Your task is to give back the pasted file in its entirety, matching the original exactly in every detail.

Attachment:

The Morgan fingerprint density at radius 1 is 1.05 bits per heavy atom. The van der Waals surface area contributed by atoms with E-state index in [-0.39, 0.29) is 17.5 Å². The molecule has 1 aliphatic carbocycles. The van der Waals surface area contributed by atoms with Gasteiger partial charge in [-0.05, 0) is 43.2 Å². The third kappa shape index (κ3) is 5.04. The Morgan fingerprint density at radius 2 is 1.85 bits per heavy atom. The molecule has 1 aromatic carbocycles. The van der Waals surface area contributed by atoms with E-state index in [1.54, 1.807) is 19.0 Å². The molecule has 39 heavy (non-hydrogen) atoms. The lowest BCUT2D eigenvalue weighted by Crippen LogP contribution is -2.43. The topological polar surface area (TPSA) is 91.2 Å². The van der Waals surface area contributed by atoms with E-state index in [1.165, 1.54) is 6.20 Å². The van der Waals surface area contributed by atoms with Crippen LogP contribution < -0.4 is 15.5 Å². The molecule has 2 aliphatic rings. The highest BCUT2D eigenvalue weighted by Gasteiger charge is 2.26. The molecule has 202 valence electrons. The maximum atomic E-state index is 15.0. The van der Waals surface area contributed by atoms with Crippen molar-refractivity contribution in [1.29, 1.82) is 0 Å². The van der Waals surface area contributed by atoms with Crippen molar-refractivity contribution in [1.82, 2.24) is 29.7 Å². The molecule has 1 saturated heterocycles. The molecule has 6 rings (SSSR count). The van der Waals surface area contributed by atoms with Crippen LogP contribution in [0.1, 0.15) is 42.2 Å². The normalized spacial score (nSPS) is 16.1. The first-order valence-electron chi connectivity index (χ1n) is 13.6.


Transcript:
The Morgan fingerprint density at radius 1 is 1.05 bits per heavy atom. The van der Waals surface area contributed by atoms with E-state index in [-0.39, 0.29) is 17.5 Å². The molecule has 1 aliphatic carbocycles. The van der Waals surface area contributed by atoms with Gasteiger partial charge in [-0.05, 0) is 43.2 Å². The third kappa shape index (κ3) is 5.04. The Morgan fingerprint density at radius 2 is 1.85 bits per heavy atom. The molecule has 1 aromatic carbocycles. The van der Waals surface area contributed by atoms with E-state index in [1.54, 1.807) is 19.0 Å². The molecule has 39 heavy (non-hydrogen) atoms. The lowest BCUT2D eigenvalue weighted by Crippen LogP contribution is -2.43. The topological polar surface area (TPSA) is 91.2 Å². The van der Waals surface area contributed by atoms with E-state index in [1.165, 1.54) is 6.20 Å². The van der Waals surface area contributed by atoms with Crippen LogP contribution < -0.4 is 15.5 Å². The molecule has 2 aliphatic rings. The highest BCUT2D eigenvalue weighted by Gasteiger charge is 2.26. The molecule has 202 valence electrons. The maximum atomic E-state index is 15.0. The van der Waals surface area contributed by atoms with Crippen molar-refractivity contribution in [1.29, 1.82) is 0 Å². The van der Waals surface area contributed by atoms with Crippen molar-refractivity contribution in [1.82, 2.24) is 29.7 Å². The molecule has 1 saturated heterocycles. The molecule has 6 rings (SSSR count). The van der Waals surface area contributed by atoms with Crippen LogP contribution in [0.1, 0.15) is 42.2 Å². The normalized spacial score (nSPS) is 16.1. The first-order valence-electron chi connectivity index (χ1n) is 13.6.